“You can see what it means to us,” said skipper Sam Kerr after the Matildas’ nail-biting 3-2 win over Brazil, although a few critics seemed to miss that comment.
“We were so disappointed after the first game,” added Kerr in her post-match interview immediately after the full-time whistle, “and Brazil are a top ten team.”
You’re absolutely right, Sam.
Although I must admit I missed those comments when she originally made them because they were so run-of-the-mill they weren’t worth committing to memory.
And that’s pretty much the crux of why anyone is still talking about Kerr’s “suck on that” comment.
Because – let’s face it – it was essentially the only memorable thing she said.
Why did she say it? Probably because a bloke with a microphone asked her a question, I reckon.
That’s literally how post-match interviews work.
And had it not been for Kerr making a mildly unusual remark in the heat of the moment on the back of one of the greatest comebacks in the Matildas’ history, we’d all have forgotten her otherwise unremarkable post-match interview just as soon as it was over.
However, those telling journalists not to write about Kerr’s remarks – often in the comments section of stories they decry as pointless – are usually missing the point as well.
Here’s how the media works.
Say something interesting – generate a headline.
But say something less interesting – like “I love these girls and we’re back in it” – and it’s far less likely to create a headline, because at the end of the day it’s not really a newsworthy quote worth mentioning.
And telling journalists not to report on something newsworthy is a bit like telling your accountant not to worry about that shoebox full of receipts in your closet – it’s counterproductive and ultimately a waste of everyone’s time.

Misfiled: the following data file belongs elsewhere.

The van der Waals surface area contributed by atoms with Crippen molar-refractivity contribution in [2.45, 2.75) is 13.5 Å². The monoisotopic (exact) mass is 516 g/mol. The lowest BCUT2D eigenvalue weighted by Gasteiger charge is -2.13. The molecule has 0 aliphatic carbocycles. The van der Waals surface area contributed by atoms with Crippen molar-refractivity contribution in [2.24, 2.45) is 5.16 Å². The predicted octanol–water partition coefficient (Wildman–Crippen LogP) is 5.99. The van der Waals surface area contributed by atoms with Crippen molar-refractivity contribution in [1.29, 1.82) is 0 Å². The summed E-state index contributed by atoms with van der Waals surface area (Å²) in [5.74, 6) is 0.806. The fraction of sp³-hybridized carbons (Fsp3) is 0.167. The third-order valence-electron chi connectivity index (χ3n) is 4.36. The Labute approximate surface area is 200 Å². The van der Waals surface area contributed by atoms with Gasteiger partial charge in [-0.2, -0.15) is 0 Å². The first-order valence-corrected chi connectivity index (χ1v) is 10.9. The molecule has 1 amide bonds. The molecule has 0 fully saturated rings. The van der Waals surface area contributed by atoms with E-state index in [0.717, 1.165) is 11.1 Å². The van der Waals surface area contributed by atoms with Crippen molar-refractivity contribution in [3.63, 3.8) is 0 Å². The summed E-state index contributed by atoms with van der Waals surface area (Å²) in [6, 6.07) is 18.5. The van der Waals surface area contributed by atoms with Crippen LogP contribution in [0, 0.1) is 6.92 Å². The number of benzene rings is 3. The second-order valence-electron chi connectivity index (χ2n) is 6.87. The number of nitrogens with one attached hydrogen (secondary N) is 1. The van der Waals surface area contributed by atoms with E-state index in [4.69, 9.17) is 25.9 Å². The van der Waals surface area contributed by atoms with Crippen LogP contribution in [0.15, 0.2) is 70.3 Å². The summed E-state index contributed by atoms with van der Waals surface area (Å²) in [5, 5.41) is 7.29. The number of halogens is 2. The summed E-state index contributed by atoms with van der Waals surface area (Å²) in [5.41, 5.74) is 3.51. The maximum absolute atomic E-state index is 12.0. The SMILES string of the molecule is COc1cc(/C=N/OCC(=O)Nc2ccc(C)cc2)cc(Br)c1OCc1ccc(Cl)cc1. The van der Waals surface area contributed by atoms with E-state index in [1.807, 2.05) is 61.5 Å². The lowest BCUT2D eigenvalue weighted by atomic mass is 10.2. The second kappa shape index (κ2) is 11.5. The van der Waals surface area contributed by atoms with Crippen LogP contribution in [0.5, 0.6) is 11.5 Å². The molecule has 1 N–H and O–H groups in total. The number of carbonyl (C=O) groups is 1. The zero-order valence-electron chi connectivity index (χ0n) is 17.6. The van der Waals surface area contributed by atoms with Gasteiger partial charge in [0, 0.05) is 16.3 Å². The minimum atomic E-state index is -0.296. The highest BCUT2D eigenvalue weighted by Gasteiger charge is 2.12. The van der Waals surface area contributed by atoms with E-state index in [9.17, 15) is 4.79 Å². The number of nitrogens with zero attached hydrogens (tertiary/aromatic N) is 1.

So should Kerr have even made the remark?
Honestly, who cares? It’s not like she’s the prime minister of Australia!
And perhaps those who drone on and on about sportspeople being role models and imploring us all in their shrill Helen Lovejoy voices to “think of the children” should look a little closer to home.
But then those who use things like Kerr’s “suck on that” comment to pontificate endlessly about the morals of modern society aren’t actually interested in improving things.
They just want to be heard. And social media provides the perfect platform.
That’s why the trolls come out whenever anyone of note does something momentous like help steer their nation to a come-from-behind win in a crucial World Cup game.
These sad, lonely individuals aren’t as edgy or as provocative as they’d like to make themselves out to be.
Mostly they’re just pathetic.
So as much as Kerr might think she’s highlighting how many “haters” are out there by re-tweeting a homophobic tweet from some no-name nobody with zero followers and even less of an idea, in reality she’s simply feeding the trolls.
A better method surely is to simply ignore them and keep winning on the pitch.
And perhaps, in all honesty, acknowledge that the majority of the critics who’ve scrutinised the Matildas over the past few months haven’t done so because they’re haters.
Most are actually huge fans of the Matildas and simply want to see the team reach its undoubted potential.
That’s why so many of us back home in Australia will be up at 5am on Wednesday morning to watch the Matildas take on Jamaica in Grenoble and hopefully book their passage into a favourable Round of 16 draw in the process.
Far from hating the team or who the players are as individuals, most of us simply want to watch them excel.
And as long as Sam Kerr helps her nation do that, she can say whatever she likes.
Just keep banging away the goals, Sam, and you can leave the post-match commentary to the rest of us.